The wives of the wealthy were confined to chulha (the hearth), chadar (covering from head to the ankles) and char diwari (enclosure of the house), bereft of learning and enlightenment, while the males romped with women of questionable reputation. Photo: Tasveer Journal

Sex education was usually gathered from the senior prostitutes or from their peers. Initially, there were no books in the vernacular languages to explain the basics of sexual hygiene and physiology. Even in respectable families, discussion about sex was taboo. Menstruation was considered a subject of utter embarrassment. Few understood why menstruation happens and the explanations were replete with myths. Generally, the girls were frightened at menarche.

A majority of women, including courtesans, were not very familiar with feminine hygiene. For a long time there was no knowledge of sanitary towels. Old cloth and rags were used during menstruation and the pads were called haiz ki gaddi, haiz ka latta or kursuf. Probably the first Urdu book on sex education was written by Chaudhary Muhammad Ali Rudaulvi (1882–1959), from Barabanki district in Uttar Pradesh.

He was a famous essayist, epistle writer and short-story writer. He published his book Salahkaar (Advisor) in 1928. It was meant for young boys and girls, and went into several editions. Muhammad Ali Rudaulvi also wrote a tract, Parde Ki Batein (Matters behind the Curtain), on the rhythm method of birth control.

Although it is believed that courtesans in Awadh had no specific handbook or manual on the "business management" of venery, there were in circulation badly translated vernacular versions of Vatsyayana’s Kamasutra (circa 2nd century CE), Koka Shashtra and Ananga Ranga by Kalyana Malla (15th or 16th century CE).

Slender Urdu books known as Lazzat al-Nissa (The pleasure of women) were also available. They were anonymous publications and were a rehash of the Hindu sexual manuals.

Sex techniques of courtesans

It is said that a courtesan could seduce a man with her mind and her charms, and knew all the latest techniques in bed. They learnt the wiles, seductive practices and enticement techniques not from a textbook, but from a past master, usually a retired whore adept at charming and beguiling men in her heydays. However, most of the charm and allure of prostitutes was based on deception and insincerity. It was make-believe and lasted as long as the money kept coming, or till the prostitute found a richer man.

The normal sexual fare with a courtesan, especially in Awadh, related to genital sex, anal sex and oral sex. In Awadh, oral sex, by and large, was considered embarrassing and irritating. Even in Urdu pornographic poetry, there are very few instances of oral sex. Whatever the kind of sexual pleasures available, for men, the enchantment and mystique of the prostitute’s body was overpowering and pleasurable. Perhaps the main reason was that the courtesans were uninhibited, unrepressed and not at all constrained. Their own wives were generally shy, modest, prim and sometimes unresponsive.

Awadh Symphony: Notes on a Cultural Interlude; Rupa Publications

The courtesans perfected the art of controlling the vaginal muscles. In it "lies the secret of (the courtesan’s) much vaunted piquancy". NK Basu, in his book The Art of Love in the Orient writes: "This 'velvety grip' together with the insufficiency of Bartholinian secretion that keeps the parts free from sliminess, forms one of the chief attractions of many a professional fornicatrix and constitutes one of the most fundamental factors in weaning away the husband from his more handsome wife who is otherwise ignorant of this art."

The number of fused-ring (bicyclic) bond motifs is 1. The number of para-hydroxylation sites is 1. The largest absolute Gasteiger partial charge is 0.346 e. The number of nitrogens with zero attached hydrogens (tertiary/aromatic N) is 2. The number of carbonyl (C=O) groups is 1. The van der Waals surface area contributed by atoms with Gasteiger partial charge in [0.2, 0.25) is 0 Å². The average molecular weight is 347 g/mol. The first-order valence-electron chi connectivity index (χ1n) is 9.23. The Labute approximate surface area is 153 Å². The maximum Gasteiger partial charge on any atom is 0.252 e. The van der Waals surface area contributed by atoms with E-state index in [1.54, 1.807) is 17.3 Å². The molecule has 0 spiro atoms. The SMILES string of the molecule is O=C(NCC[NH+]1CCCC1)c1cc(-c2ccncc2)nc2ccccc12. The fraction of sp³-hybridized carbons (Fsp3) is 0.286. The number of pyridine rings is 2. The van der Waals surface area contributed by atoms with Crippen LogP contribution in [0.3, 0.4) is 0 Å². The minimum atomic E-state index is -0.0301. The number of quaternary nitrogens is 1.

The risks involved in sex work were unwanted pregnancies and sexually-transmitted diseases, formerly called venereal diseases. The rubber condom gained popularity in the middle of the 19th century and manufacturing advances were made in the late 1920s. The latex condoms became available in India in the early 1930s, but knowledge about them and consequently their use was limited.

The condom ultimately became the basic defence against sexually-transmitted diseases. Prostitutes attempted birth control through doubtful methods like withdrawal, the rhythm method and douching. Undesirable pregnancies were therefore common. Many illegal abortions were resorted to with the help of unlettered midwives called dais.

Becoming a courtesan

Coming of age signifies a young person’s transition from being a child to entering adolescence. It is the age of puberty and sexual maturity, but it does not mean that a girl has achieved full mental development. However, for a would-be courtesan, it is the time when she is ready to start her profession. In the 19th century, when a girl who was to become a courtesan reached puberty and her breasts began to develop, the rite of the angiya, or the assumption of the bodice, was performed.

Another ceremony that was studiously practised among the courtesans of Awadh was the missi or teeth-blackening ceremony. A very meticulous paper, "The Missi-Stained Finger-Tip of the Fair: A Cultural History of Teeth and Gum Blackening in South Asia" by Thomas J. Zumbroich has been published and is available in the e-Journal of Indian Medicine, volume 8 (2015), 1-32.

According to Zumbroich, from about the middle of the 16th century, blackened teeth and sometimes gums became a part of embellishment and decoration. This was done through missi, a powder made of iron and copper sulphate, tannins and flavouring. "Teeth blackening as a life cycle event related to sexual maturity and in its literary portrayals acquired distinct sexual overtones." It was absorbed into the culture of courtesans and prostitutes, among whom the use of missi signified that a girl was ready to sell her virginity.